New Mission for Aeryon Scout Hydro Tower Inspection

Ensuring electrical power line safety is an enormous task. Over time mechanical components supporting high voltage lines fatigue, and electrical isolators crack and break down. To prevent the dangerous situation of downed power lines and electrified towers, frequent inspection is undertaken. Currently manned helicopters are used for inspection purposes, which is both expensive, and hazardous work for the pilot and onboard inspection crews. The Aeryon Scout removes the human element from this dangerous environment – allowing operators to get detailed images of this equipment at a safe distance, and at a fraction of the cost.

Mission Description

The primary mission objective was to capture clear and detailed images of structural components that secure power cables, as well as the insulator components that electrically separate the power lines from the transmission towers. The operation provided real-time video for live inspection and detailed imagery for post analysis.

Use Details

The Aeryon Scout removes the human element from potentially hazardous environments such as high power electrical lines – allowing inspection staff to get detailed images of this equipment at a safe distance, and at a fraction of the cost compared to helicopters or manual inspection.

When performing a tower inspection using the Scout, the first step is achieving a position adjacent to the components of interest.  This can be quickly achieved by positioning the Scout beside the tower and immediately below the desired final position, and taking off to climb to the desired height.  The vehicle will automatically maintain a position hold while the operator points the camera at each component of interest. Clicking on the component of interest in the video stream sends a high resolution ZoomSnap™ image to be sent to the operator’s screen for immediate evaluation.   Critically, in contrast to joystick operated smalll UAVs, the Aeryon Scout’s map-based point-and-click navigation system allows the operator to focus on the inspection, rather than flying.  Moreover, existing inspection staff can operate the Scout with only limited training, which gives subject matter experts direct control of the inspection.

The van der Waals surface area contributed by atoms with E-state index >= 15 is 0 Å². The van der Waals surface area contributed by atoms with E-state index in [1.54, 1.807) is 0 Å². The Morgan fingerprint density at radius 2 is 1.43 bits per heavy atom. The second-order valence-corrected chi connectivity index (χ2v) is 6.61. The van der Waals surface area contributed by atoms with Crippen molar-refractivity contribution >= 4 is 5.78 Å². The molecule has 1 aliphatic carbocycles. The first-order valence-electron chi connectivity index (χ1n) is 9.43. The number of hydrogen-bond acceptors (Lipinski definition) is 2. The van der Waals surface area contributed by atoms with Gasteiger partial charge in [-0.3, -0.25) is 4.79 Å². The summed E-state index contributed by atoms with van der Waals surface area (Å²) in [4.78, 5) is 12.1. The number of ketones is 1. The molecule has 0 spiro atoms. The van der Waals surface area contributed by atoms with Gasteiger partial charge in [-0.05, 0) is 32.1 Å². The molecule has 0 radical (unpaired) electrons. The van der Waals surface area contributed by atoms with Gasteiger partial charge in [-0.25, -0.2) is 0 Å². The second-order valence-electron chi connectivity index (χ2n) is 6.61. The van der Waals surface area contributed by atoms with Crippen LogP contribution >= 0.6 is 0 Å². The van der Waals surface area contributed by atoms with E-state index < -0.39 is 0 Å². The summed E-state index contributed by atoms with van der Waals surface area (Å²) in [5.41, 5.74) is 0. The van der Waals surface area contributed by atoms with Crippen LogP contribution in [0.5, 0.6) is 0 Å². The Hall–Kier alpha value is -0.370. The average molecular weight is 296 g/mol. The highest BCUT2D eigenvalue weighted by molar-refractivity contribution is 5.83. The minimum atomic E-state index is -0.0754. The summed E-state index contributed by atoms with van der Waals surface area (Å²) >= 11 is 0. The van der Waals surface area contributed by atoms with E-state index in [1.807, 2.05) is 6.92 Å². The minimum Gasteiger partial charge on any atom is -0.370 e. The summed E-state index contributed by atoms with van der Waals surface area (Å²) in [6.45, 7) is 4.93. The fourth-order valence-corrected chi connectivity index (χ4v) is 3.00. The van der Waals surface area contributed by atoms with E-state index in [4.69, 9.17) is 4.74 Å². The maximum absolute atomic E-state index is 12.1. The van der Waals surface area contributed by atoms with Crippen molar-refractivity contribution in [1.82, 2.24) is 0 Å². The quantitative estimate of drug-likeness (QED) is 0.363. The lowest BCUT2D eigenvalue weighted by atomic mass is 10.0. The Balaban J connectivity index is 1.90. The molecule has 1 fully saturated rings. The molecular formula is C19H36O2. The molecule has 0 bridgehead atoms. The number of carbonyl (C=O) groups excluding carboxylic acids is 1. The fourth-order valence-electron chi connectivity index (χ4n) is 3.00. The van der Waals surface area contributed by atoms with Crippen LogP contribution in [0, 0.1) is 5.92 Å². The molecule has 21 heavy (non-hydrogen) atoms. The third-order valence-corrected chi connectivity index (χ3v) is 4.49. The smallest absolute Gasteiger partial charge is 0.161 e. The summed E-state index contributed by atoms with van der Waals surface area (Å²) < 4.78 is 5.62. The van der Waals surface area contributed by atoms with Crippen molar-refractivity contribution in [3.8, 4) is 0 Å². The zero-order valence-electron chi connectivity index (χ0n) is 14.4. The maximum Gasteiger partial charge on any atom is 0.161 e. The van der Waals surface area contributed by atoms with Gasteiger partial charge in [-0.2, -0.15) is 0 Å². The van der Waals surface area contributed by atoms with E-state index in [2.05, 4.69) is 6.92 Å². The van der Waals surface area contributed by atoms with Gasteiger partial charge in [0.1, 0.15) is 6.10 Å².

Several angles can be imaged if it appears the component wear is advanced. The Scout has an extremely easy and precise camera pointing interface which allows accurate framing of the components detailed in each shot. Each image also includes georeferencing metadata allowing the location of the photo to be precisely determined at a later date.  The process is repeated for each area to be inspected on one side of the tower. To repeat the inspection, the Sout can either be launched from the ground on the other side of the tower or flown over the tower – likewise multiple towers can be inspected in a single flight.  At each inspection point the operator can place a point of interest marker to make returning to the location easier.

Some sample images from the inspection are below.

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Mission Complexities

  • Physical obstacles – successfully navigated high voltage power lines and equipment
  • Interference – able to fly in close proximity to high power electric fields
  • Windy conditions – stable flight a necessity to safely fly in a confined space and retrieve fine detail imagery of specific components

Gary Mortimer

Founder and Editor of sUAS News | Gary Mortimer has been a commercial balloon pilot for 25 years and also flies full-size helicopters. Prior to that, he made tea and coffee in air traffic control towers across the UK as a member of the Royal Air Force.